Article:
» » The Picture of Dorian Gray (Penguin Classics)

ePub The Picture of Dorian Gray (Penguin Classics) download

by Robert Mighall,Oscar Wilde

ePub The Picture of Dorian Gray (Penguin Classics) download
Robert Mighall,Oscar Wilde
Penguin Classics (June 1, 2001)
Literature & Fiction
ePub file:
1188 kb
Fb2 file:
1388 kb
Other formats:
docx azw lrf mbr

The cover may have some limited signs of wear but the pages are clean, intact and the spine remains undamaged. This book has clearly been well maintained and looked after thus far. Money back guarantee if you are not satisfied. Because I did not notice typos and the entire text of "The Picture of Dorian Gray" appears to be contained here, plus the front and back covers, which contain old portraits of the author, are attractive. 76 people found this helpful.

he Picture Of Dorian Gray starts out with the artist who is painting the title character, Dorian Gray. I can not gush enough how much I loved this book. I am curious now to watch one of the movie version of Dorian Gray because I never have. The artist is enthralled with Dorian’s beauty and a sense of innocence. The artist, Basil, introduces Dorian to a friend, Lord Henry, as he sits for the portrait.

Imprint: Penguin Classics. Published: 06/11/2008. The Picture of Dorian Gray. Enthralled by his own exquisite portrait, Dorian Gray exchanges his soul for eternal youth and beauty. Influenced by his friend Lord Henry Wotton, he is drawn into a corrupt double life; indulging his desires in secret while remaining a gentleman in the eyes of polite society. Only his portrait bears the traces of his decadence. The novel was a succès de scandale and the book was later used as evidence against Wilde at the Old Bailey in 1895.

Born in Ireland, Wilde (1854-1900) was educated in Dublin and Oxford and became the leading exponent of aestheticism. His work includes plays, a novel, poetry and criticism. Imprisoned for homosexual acts, he died after his release in exile in Paris.

It has lost none of its power to fascinate and disturb

It has lost none of its power to fascinate and disturb. View other titles in Penguin’s Clothbound Classics Collection. Publisher: Penguin Books Ltd ISBN: 9780141442464 Number of pages: 304 Weight: 420 g Dimensions: 200 x 132 x 30 mm. Oscar Wilde. Irish playwright and author of The Picture of Dorian Gray. Visit the Oscar Wilde author page.

Home Oscar Wilde The Picture of Dorian Gray. Ibelieve some picture of mine had made a great success at the time, atleast had been chattered about in the penny newspapers, which is y standard of immortality. The picture of dorian g. .The Picture of Dorian Gray, . 1 2 3 4 5 6 7 8 9 10 11 12 13. Produced by Alfred J. Drake. HTML version by Al Haines. 1890, 13-CHAPTER VERSION. Suddenly I found myselfface to face with the young man whose personality had so strangelystirred me. We were quite close, almost touching.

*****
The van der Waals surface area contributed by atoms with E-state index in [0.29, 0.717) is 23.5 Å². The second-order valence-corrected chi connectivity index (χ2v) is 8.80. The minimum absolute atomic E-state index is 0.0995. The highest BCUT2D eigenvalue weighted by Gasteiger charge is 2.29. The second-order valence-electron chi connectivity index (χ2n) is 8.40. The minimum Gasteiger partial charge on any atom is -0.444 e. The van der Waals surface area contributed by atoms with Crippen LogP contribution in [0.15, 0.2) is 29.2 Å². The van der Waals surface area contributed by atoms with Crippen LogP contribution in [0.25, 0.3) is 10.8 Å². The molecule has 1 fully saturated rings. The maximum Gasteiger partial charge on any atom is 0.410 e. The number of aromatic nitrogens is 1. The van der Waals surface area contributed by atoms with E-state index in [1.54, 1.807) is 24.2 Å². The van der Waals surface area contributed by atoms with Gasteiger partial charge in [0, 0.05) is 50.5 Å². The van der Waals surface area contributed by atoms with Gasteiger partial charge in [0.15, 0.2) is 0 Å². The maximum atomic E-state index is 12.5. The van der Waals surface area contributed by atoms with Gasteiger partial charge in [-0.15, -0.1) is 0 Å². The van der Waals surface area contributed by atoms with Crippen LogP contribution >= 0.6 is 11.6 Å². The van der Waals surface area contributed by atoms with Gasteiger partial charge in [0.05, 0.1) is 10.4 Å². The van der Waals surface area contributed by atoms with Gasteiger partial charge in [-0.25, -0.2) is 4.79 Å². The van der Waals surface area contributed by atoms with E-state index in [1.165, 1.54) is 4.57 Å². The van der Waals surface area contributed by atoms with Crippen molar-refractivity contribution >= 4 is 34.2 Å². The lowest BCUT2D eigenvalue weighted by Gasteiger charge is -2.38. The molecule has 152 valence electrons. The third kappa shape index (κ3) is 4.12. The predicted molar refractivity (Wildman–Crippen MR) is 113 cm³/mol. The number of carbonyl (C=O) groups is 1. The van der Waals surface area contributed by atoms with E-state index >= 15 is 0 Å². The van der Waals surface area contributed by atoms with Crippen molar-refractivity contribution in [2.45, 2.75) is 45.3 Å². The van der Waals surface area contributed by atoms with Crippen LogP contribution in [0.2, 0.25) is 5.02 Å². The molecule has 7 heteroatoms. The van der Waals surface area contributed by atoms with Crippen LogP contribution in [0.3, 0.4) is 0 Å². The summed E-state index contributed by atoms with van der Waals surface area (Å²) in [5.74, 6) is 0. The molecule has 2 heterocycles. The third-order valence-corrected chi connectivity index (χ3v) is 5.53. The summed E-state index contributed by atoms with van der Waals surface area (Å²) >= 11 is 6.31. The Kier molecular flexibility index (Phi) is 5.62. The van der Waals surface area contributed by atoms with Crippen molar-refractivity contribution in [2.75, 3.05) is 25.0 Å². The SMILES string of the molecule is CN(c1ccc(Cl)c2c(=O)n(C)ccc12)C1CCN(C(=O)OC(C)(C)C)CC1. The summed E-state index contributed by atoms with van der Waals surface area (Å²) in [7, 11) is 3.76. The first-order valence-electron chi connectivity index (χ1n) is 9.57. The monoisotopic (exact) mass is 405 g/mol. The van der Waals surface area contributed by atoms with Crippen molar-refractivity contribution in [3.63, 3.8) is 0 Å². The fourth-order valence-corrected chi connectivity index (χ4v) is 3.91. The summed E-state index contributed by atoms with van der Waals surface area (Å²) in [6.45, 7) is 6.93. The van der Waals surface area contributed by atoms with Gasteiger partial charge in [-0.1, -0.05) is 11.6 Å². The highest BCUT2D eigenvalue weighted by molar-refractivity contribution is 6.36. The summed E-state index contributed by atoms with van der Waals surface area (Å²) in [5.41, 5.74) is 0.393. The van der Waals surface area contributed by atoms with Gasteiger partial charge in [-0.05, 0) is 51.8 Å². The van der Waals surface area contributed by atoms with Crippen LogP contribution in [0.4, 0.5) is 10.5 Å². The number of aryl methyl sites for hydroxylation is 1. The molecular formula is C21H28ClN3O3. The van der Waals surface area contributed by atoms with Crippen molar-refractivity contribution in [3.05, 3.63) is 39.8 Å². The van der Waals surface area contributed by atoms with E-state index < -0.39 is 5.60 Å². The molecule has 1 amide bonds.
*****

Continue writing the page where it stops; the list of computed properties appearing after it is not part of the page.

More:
The Picture of Dorian Gr.has been added to your Cart. Oscar Fingal O'Flahertie Wills Wilde was born in Dublin in 1854. He went to Trinity College, Dublin and then to Magdalen College, Oxford, where he began to propagandize the new Aesthetic (or 'Art for Art's Sake') Movement. Despite winning a first and the Newdigate Prize for Poetry, Wilde failed to obtain an Oxford scholarship, and was forced to earn a living by lecturing and writing for periodicals. After his marriage to Constance Lloyd in 1884, he tried to establish himself as a writer, but with little initial success.

Penguin Classics, Paperback, 242 pages. Published 2008 by Penguin Books. Paperback, 253 pages.

ISBN: 0141439572 (ISBN13: 9780141439570). Penguin Classics, Paperback, 242 pages. Author(s): Oscar Wilde. ISBN: 0141037687 (ISBN13: 9780141037684).

Enthralled by an exquisite portrait of himself, Dorian Gray makes a Faustian bargain to exchange his soul for eternal youth and beauty. Thus is he able to indulge his desires while only his picture bears the traces of his decadence and the gradual corruption of his soul. Wilde's only novel, The Picture of Dorian Gray was a succès de scandale. Early readers were shocked by its hints at "unspeakable sins," and the book was later used as evidence against Wilde in the trials for "acts of gross indecency" that would make him the most notorious sexual outlaw of his time. A knowing account of a secret life and an analysis of the darker side of late Victorian society, Wilde's compelling examination of art and morality still fascinates readers more than a hundred years after its first publication. This edition has all new apparatus, but retains Peter Ackroyd's introduction from the previous edition as an appendix.